Unsurprisingly, people who agreed with statements like “I use my commute time productively” and “My commute trip is a useful transition between home and work” favored longer commutes. Also preferring longer commutes were type A “organizers,” who prized efficiency, punctuality and mastery, and “status seekers” who were possession-oriented. Those who were more career-centric (tending to agree with statements such as “I’m pretty much a workaholic,” and “I’d like to spend more time on work”) desired longer commutes.

The flip side is that more family- and community-oriented people (who agreed with statements like “my family and friends are more important to me than work” and “I’d like to spend more time on social or religious causes”) expressed a desire for shorter commutes, presumably so they could spend more time on nonwork activities.

Family circumstances might also explain the finding that persons in households with more than one adult were more likely to express a desire for a long commute; perhaps this has to do with time constraints on single parents.

Unsurprisingly, those who were less annoyed by getting around (agreeing with statements such as “getting stuck in traffic doesn’t bother me too much,” and disagreeing with statements like “travel time is generally wasted time” and “the traveling that?I need to do interferes with doing other things I like”) tended to wish for relatively long commutes.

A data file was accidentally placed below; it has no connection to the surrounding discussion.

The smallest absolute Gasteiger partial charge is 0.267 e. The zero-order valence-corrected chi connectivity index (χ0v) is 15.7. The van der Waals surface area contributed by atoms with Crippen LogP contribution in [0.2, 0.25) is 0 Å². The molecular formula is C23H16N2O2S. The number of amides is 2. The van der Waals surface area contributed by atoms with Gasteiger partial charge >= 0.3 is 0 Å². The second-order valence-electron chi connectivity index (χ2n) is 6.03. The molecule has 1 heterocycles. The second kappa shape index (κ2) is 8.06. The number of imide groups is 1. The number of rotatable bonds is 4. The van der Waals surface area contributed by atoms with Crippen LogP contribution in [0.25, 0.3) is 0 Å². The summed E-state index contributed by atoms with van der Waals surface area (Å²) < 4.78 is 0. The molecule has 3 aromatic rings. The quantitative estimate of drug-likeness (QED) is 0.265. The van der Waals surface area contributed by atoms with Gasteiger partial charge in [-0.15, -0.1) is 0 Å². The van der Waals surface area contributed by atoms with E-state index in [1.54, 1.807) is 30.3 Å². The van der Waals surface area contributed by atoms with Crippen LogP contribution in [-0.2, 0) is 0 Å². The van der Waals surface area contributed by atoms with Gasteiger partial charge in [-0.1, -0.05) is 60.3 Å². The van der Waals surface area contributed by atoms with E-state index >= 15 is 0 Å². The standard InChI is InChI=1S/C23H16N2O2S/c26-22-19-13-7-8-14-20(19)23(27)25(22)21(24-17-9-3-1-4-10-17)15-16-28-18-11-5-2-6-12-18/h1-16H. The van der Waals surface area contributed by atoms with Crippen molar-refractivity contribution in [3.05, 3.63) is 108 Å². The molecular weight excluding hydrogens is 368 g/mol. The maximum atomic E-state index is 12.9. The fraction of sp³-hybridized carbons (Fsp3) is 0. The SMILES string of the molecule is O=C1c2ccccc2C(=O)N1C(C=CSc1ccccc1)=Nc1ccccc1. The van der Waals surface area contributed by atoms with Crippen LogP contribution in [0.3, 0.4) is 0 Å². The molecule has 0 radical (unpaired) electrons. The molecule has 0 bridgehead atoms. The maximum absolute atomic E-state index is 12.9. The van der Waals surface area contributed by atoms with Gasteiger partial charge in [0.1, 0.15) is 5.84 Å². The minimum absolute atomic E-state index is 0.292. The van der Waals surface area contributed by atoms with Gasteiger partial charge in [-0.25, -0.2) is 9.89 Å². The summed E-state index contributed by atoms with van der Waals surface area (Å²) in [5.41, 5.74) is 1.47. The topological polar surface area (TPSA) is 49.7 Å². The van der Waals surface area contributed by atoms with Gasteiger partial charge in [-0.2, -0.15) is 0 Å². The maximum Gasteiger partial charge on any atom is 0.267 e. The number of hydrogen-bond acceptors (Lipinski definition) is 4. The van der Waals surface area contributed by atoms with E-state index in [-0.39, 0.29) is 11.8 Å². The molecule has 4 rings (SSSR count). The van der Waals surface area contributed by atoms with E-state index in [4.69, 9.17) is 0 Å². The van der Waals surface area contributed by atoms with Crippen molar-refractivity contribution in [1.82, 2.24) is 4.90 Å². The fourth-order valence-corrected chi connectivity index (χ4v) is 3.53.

And also unsurprisingly, those who indicated that they sometimes take a longer route than necessary for scenic or other reasons reported a desire for comparatively long commutes. So it seems that some of us like simply like traveling more – or dislike traveling less – than others.

What’s behind our love/hate relationship with travel? Next post, I’ll dig more deeply into this. My thoughts for now: I doubt any peer-reviewed journal would accept a study with a sample size of one, but I can testify to the fact that my trip to campus – which takes me over a breathtaking mountain pass, often in brilliant LA sunshine with the top down and the stereo pumping out the Grateful Dead Ithaca 5/8/77 – is often one of the best parts of my day. Many is the time I’d enjoy a longer commute – unless, of course, the unmitigated bliss of writing a Freakonomics post awaits me at the work end of the journey.

Drill-Baby-Drill Drill Team

The Number ONE factor leading to improved traffic congestion in the US is the Great Recession. Fewer workers, Fewer Commuters, and Less Congestion.

In that case, more traffic congestion would signify a Recovery and a Boom. Never thought I would pine for those days of traffic jams! My horn finger is getting itchy.


I'd like to hear about commutes not taken in a single-occupancy vehicle as well...


Did the studies separate commuters who use public transportation/carpool from the ones who drive themselves? I can see a lot more people wanting another 10 minutes reading or using their smart phone on BART as opposed to another 10 minutes watching the bumper in front of them in stop and go traffic. The former group isn't affected much by congestion, the latter group hates it.

Justin James